Holovis has designed and delivered the terrifying multisensory experience that surrounds Thorpe Park’s newest coaster: The Walking Dead: The Ride. The attraction is a retrofit of X: No Way Out, which launched in 1996 as the world’s first backwards roller coaster in the dark, and it is completely unrecognizable.
The immersive experience wraps guests in the story from beginning to end, starting with the initial queue line and continuing with the preshow, dramatic on-board effects and a death defying finale.
The process for Holovis began on its Demonstration Campus in the UK, filming all the media scenes and capturing the audio in the Green Screen and Sound Studio, then adding a full post production treatment.
The preshow sets the scene for guests, placing them in the Safe Zone then seeing this be compromised through a series of visual and sensory special effects that are dissimilated into the theming. This includes through mocked CCTV footage showing Walkers attacking the area of the queue line they were just in and clambering against a window, which is actually a 4K screen.
Guests then move through the rest of the line as a batched queue, with zonal surround audio and lighting giving the illusion that they are the only group there. The immersive media scenes continue into the loading station and on the coaster, with interludes at key moments combining physical and digital effects with real actors.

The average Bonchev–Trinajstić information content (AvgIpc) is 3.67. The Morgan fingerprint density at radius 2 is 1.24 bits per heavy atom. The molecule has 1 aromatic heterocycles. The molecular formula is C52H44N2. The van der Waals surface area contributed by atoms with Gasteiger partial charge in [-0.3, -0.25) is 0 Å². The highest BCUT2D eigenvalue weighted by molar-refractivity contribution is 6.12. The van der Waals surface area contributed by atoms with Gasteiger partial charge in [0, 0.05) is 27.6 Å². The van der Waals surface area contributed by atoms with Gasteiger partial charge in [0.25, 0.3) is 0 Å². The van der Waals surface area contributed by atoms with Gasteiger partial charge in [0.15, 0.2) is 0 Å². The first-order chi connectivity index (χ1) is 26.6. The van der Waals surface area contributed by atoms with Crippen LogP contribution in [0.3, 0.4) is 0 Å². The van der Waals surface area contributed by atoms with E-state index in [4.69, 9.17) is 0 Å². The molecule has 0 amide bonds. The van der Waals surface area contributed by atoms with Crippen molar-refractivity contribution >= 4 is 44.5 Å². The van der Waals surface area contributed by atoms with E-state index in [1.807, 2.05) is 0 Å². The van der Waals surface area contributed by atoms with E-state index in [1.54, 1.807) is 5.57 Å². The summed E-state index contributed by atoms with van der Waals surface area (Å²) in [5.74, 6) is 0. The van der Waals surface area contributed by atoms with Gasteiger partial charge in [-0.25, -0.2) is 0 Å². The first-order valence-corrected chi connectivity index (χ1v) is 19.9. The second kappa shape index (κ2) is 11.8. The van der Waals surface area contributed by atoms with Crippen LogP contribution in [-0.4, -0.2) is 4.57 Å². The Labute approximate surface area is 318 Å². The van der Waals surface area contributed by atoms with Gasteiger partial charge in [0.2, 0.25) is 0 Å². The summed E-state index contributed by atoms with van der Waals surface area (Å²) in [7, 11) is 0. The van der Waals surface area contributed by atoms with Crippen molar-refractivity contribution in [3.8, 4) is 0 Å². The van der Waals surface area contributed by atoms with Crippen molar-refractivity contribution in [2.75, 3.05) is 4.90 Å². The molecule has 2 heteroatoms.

Peter Cliff, creative director at Holovis explains: “This is a great example of our turnkey capability, as we’ve worked with Merlin Magic Making from the initial design phase through to capturing and creating all the media and integrating it with the AV and lighting across the whole attraction and special effects. This has allowed us to really maximize the impact, as the repercussions from things that are being seen and heard are interconnected to fit the gripping story.
“It also showcases how existing attractions can be given a new lease of life through integrated media, special effects and theming making it a quick and easy transition, with minimal structural work required.”